Introduction of a generalised regime for the taxation of extinguishment gains will remove a fundamental weakness in the existing tax law, enhance certainty, result in greater structural integrity and allow the removal of a range of specific provisions. Structural weakness in the current regime has contributed significantly to the need for interim tax avoidance measures pending structural reform in this and other areas. These interim measures include those directed at lease assignments (Recommendation 10.13) and that dealing with capital losses created by the forgiveness of debt between wholly owned subsidiaries of a company group (Recommendation 6.19).
A generalised regime dealing with extinguishment gains will address arrangements which avoid current balancing charge provisions; have features such as structured non-payment of debts because the lender achieves its required rate of return through tax benefits in the early years of an arrangement; or involve disposal of assets not for cash but for the benefit of not having to repay a liability, a benefit currently not recognised for tax purposes.
Having accepted the general principle that extinguishment gains should be taxed, the question then arises of how to bring extinguishment gains to tax. Two broad approaches are possible. Extinguishment gains could be taxed by inclusion in taxable income or by application against current or future tax deductions.
Taxing extinguishment gains by inclusion in taxable income is the most robust approach. First, it brings the economic gains to account when they are realised. This limits the ability of taxpayers to structure tax deferral or tax mitigation around the extinguishment of a liability. Second, it produces symmetrical treatment between debtors and creditors. Whenever a debtor makes a gain on the extinguishment of a liability, a creditor makes a corresponding loss. Creditors can generally deduct their losses.
Inclusion in taxable income is also broadly in line with the approach to taxing extinguishment gains adopted in New Zealand, the United Kingdom and the United States.
The disadvantage of including extinguishment gains in taxable income is that it can cause some debtors cash flow difficulties. The economic gain is not matched by a corresponding cash inflow.
The alternative approach is to apply extinguishment gains against current or future tax deductions or other benefits. This is less likely to cause debtors cash flow difficulties. Under this approach, tax deductions that would otherwise be claimed by the debtor (for example, arising from tax losses or depreciation allowances) are reduced to the extent that a liability is extinguished.
As discussed in Chapter 6 of A Platform for Consultation (pages 180-181), there are two possible ways of applying extinguishment gains against current or future tax deductions.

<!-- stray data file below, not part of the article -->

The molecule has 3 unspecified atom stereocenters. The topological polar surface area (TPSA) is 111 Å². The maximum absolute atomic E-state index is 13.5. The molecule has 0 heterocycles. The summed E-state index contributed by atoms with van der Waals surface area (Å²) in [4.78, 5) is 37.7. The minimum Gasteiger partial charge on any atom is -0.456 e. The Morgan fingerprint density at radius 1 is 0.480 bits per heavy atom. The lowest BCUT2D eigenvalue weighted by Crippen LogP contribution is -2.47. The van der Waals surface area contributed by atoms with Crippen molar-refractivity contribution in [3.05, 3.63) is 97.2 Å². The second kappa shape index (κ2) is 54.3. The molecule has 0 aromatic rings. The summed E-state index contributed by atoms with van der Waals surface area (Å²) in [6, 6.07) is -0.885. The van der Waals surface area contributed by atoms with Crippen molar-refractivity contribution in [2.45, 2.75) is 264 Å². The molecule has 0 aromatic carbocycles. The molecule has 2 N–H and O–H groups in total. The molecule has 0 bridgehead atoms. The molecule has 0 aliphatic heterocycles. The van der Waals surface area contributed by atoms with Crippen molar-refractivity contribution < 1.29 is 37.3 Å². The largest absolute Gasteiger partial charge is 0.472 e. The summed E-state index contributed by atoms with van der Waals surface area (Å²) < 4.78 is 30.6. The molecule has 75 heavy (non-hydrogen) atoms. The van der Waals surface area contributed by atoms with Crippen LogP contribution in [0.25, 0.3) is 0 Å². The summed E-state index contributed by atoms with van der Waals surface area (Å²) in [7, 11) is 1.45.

One method is to apply extinguishment gains to reduce future tax deductions in accordance with a set of detailed ordering rules. This is adopted in the existing commercial debt forgiveness provisions (the CDF method).
The other method is to claw back write-off allowances or reduce the tax values of assets that can be linked to an extinguished liability (the expenditure recoupment method).
Both the CDF and expenditure recoupment methods can result in significant tax deferral. Taxation of the gain is generally dependent on the timing of deductions. This means gains can be deferred, possibly indefinitely, with consequential inefficiencies. For example, application of a gain to reduce the tax value of an asset would give a debtor an incentive to retain that asset.
Further, the expenditure recoupment method is reliant on complex tracing provisions that would be hard to apply and open to manipulation. Trying to link extinguishment gains to particular expenditures is difficult because of the fungibility of money.
On balance, inclusion in taxable income stands out as the soundest approach -- particularly in enhancing structural integrity -- and the Review considers that it should be the general rule for the taxation of extinguishment gains. As a major exception, however, the Review also recognises that such a rule could have an adverse impact on debtors that are in financial distress.
Commercial decision making can involve creditors entering into arrangements with debtors to settle liabilities for payment of less than the full amount owing. Typically these arrangements are designed to enhance the long term viability of a debtor by putting it in a position to trade out of its financial difficulties.